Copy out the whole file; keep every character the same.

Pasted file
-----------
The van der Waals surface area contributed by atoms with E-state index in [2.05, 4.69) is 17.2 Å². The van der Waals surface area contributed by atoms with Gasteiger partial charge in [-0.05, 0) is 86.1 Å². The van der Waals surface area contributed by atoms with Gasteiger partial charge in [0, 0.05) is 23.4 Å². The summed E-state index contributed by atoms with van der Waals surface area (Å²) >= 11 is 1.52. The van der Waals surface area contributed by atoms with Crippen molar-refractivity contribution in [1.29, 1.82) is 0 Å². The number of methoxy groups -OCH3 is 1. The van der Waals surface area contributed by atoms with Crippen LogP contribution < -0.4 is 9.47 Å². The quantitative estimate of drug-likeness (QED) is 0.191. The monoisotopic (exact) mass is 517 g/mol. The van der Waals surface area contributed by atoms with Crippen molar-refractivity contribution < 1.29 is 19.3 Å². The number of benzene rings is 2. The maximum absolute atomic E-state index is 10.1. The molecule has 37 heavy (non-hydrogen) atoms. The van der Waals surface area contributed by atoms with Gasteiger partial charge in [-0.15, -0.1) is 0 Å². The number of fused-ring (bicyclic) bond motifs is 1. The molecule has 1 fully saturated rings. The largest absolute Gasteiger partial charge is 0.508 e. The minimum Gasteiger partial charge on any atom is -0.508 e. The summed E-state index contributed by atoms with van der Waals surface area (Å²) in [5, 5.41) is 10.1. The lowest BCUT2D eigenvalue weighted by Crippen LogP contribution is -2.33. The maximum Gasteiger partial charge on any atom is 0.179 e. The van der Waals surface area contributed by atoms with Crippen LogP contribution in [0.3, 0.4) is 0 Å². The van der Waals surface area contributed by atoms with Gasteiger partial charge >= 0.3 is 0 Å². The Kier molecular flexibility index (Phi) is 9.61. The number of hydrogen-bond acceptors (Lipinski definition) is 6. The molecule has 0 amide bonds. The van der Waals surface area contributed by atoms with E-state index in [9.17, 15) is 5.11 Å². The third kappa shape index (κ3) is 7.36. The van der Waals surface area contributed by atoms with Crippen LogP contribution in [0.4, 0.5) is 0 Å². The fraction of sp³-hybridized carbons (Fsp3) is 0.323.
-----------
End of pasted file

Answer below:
The van der Waals surface area contributed by atoms with E-state index in [2.05, 4.69) is 17.2 Å². The van der Waals surface area contributed by atoms with Gasteiger partial charge in [-0.05, 0) is 86.1 Å². The van der Waals surface area contributed by atoms with Gasteiger partial charge in [0, 0.05) is 23.4 Å². The summed E-state index contributed by atoms with van der Waals surface area (Å²) >= 11 is 1.52. The van der Waals surface area contributed by atoms with Crippen molar-refractivity contribution in [1.29, 1.82) is 0 Å². The number of methoxy groups -OCH3 is 1. The van der Waals surface area contributed by atoms with Crippen LogP contribution < -0.4 is 9.47 Å². The quantitative estimate of drug-likeness (QED) is 0.191. The monoisotopic (exact) mass is 517 g/mol. The van der Waals surface area contributed by atoms with Crippen molar-refractivity contribution < 1.29 is 19.3 Å². The number of benzene rings is 2. The maximum absolute atomic E-state index is 10.1. The molecule has 37 heavy (non-hydrogen) atoms. The van der Waals surface area contributed by atoms with Gasteiger partial charge in [-0.15, -0.1) is 0 Å². The number of fused-ring (bicyclic) bond motifs is 1. The molecule has 1 fully saturated rings. The largest absolute Gasteiger partial charge is 0.508 e. The minimum Gasteiger partial charge on any atom is -0.508 e. The summed E-state index contributed by atoms with van der Waals surface area (Å²) in [5, 5.41) is 10.1. The lowest BCUT2D eigenvalue weighted by Crippen LogP contribution is -2.33. The maximum Gasteiger partial charge on any atom is 0.179 e. The van der Waals surface area contributed by atoms with Crippen LogP contribution in [0.3, 0.4) is 0 Å². The van der Waals surface area contributed by atoms with Gasteiger partial charge >= 0.3 is 0 Å². The Kier molecular flexibility index (Phi) is 9.61. The number of hydrogen-bond acceptors (Lipinski definition) is 6. The molecule has 0 amide bonds. The van der Waals surface area contributed by atoms with E-state index in [9.17, 15) is 5.11 Å². The third kappa shape index (κ3) is 7.36. The van der Waals surface area contributed by atoms with Crippen LogP contribution in [0.4, 0.5) is 0 Å². The fraction of sp³-hybridized carbons (Fsp3) is 0.323.